Expected Program Outcomes include but are not limited to:

  • Increased availability of mechanisms for members of minorities and marginalized groups – particularly atheists and nonbelievers – to advocate with community leaders and local and regional government officials regarding their religious freedom concerns;
  • Increased capacity among members of atheist and heterodox individuals to form or join networks or organizations, implement advocacy campaigns, and to engage with the public on issues of tolerance and acceptance of all regardless of faith;
  • Increased awareness and understanding among relevant government officials and law enforcement of the value and importance of human rights, peace, mutual respect, tolerance, and inclusion for all, irrespective of one’s religion or beliefs;
  • Increased awareness among citizens at the community level of concepts and implications of religious pluralism, mutual respect and inclusion for all, regardless of religion or belief;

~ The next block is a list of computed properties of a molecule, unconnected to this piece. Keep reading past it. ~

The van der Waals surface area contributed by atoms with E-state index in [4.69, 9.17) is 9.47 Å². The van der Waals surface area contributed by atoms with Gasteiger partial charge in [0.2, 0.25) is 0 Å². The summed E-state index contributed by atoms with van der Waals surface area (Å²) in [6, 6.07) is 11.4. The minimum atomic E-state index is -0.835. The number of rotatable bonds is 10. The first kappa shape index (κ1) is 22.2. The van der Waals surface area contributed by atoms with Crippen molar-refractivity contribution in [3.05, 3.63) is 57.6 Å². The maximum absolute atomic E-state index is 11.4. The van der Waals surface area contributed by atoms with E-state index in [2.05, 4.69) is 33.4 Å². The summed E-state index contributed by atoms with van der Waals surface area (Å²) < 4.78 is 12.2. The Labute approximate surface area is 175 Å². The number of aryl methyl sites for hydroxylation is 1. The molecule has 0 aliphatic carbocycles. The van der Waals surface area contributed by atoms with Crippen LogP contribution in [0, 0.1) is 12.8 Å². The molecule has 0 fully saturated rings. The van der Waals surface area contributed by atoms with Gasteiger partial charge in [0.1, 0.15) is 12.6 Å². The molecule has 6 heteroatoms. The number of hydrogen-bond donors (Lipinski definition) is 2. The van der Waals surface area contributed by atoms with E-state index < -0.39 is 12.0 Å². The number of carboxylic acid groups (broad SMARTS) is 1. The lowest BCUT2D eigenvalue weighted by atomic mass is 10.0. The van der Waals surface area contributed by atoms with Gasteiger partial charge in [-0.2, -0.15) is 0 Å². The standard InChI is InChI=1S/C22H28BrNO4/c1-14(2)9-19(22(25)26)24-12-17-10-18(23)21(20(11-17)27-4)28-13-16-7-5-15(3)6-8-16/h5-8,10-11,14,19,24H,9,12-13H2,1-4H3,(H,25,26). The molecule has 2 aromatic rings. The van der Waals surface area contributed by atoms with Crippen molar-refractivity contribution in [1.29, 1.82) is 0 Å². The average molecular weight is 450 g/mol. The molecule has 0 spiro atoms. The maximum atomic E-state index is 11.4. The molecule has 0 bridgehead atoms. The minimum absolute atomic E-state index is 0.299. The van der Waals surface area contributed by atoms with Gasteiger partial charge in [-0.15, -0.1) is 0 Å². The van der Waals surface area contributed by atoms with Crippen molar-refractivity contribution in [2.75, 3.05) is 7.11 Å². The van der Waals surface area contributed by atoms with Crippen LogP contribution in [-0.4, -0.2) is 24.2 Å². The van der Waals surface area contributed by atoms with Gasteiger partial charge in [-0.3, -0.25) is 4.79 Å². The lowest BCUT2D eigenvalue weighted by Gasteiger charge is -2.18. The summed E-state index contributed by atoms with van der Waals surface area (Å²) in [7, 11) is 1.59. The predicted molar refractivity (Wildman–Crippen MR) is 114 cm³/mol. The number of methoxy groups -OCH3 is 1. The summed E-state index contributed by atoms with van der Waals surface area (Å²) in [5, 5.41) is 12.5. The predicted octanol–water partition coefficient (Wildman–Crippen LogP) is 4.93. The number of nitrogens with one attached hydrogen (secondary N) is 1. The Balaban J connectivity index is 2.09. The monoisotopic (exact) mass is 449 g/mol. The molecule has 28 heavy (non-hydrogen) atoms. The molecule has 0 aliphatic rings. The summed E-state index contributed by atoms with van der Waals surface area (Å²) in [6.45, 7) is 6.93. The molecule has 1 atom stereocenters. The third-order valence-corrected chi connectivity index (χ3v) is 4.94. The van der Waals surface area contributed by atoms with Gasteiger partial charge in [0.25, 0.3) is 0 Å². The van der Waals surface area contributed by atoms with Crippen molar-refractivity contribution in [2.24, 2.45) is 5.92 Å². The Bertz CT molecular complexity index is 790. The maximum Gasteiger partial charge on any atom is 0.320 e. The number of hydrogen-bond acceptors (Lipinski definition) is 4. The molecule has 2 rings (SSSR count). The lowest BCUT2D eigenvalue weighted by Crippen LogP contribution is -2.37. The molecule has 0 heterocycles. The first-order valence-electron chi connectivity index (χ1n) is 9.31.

• Increased community-level interfaith or advocacy interactions inclusive of atheist, humanist, non-practicing and non-affiliated individuals (particularly those who are pressured, mandated and/or coerced into religious participation that is contrary to their personal non-belief system or philosophy);
  • Legal sector actors and/or local government officials are respectful and attentive towards the needs and interests of these individuals.

Program activities could include, but are not limited to:

  • Creating or strengthening networks of advocates for the diverse communities of atheist, humanist, non-practicing and non-affiliated individuals of all religious communities in target countries.